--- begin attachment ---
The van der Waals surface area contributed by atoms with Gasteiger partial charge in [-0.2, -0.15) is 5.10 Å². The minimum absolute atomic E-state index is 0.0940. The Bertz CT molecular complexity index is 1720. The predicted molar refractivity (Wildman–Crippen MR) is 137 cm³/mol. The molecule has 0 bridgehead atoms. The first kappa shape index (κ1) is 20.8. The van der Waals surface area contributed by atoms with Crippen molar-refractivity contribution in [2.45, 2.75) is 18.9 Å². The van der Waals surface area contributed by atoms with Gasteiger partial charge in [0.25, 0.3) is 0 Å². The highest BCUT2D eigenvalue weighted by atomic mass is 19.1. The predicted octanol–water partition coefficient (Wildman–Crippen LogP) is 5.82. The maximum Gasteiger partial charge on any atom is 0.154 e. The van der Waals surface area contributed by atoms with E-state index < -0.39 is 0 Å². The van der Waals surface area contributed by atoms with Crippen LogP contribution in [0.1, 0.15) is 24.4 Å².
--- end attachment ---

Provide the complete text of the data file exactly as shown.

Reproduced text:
The van der Waals surface area contributed by atoms with Gasteiger partial charge in [-0.2, -0.15) is 5.10 Å². The minimum absolute atomic E-state index is 0.0940. The Bertz CT molecular complexity index is 1720. The predicted molar refractivity (Wildman–Crippen MR) is 137 cm³/mol. The molecule has 0 bridgehead atoms. The first kappa shape index (κ1) is 20.8. The van der Waals surface area contributed by atoms with Crippen molar-refractivity contribution in [2.45, 2.75) is 18.9 Å². The van der Waals surface area contributed by atoms with Gasteiger partial charge in [0.25, 0.3) is 0 Å². The highest BCUT2D eigenvalue weighted by atomic mass is 19.1. The predicted octanol–water partition coefficient (Wildman–Crippen LogP) is 5.82. The maximum Gasteiger partial charge on any atom is 0.154 e. The van der Waals surface area contributed by atoms with E-state index < -0.39 is 0 Å². The van der Waals surface area contributed by atoms with Crippen LogP contribution in [0.1, 0.15) is 24.4 Å².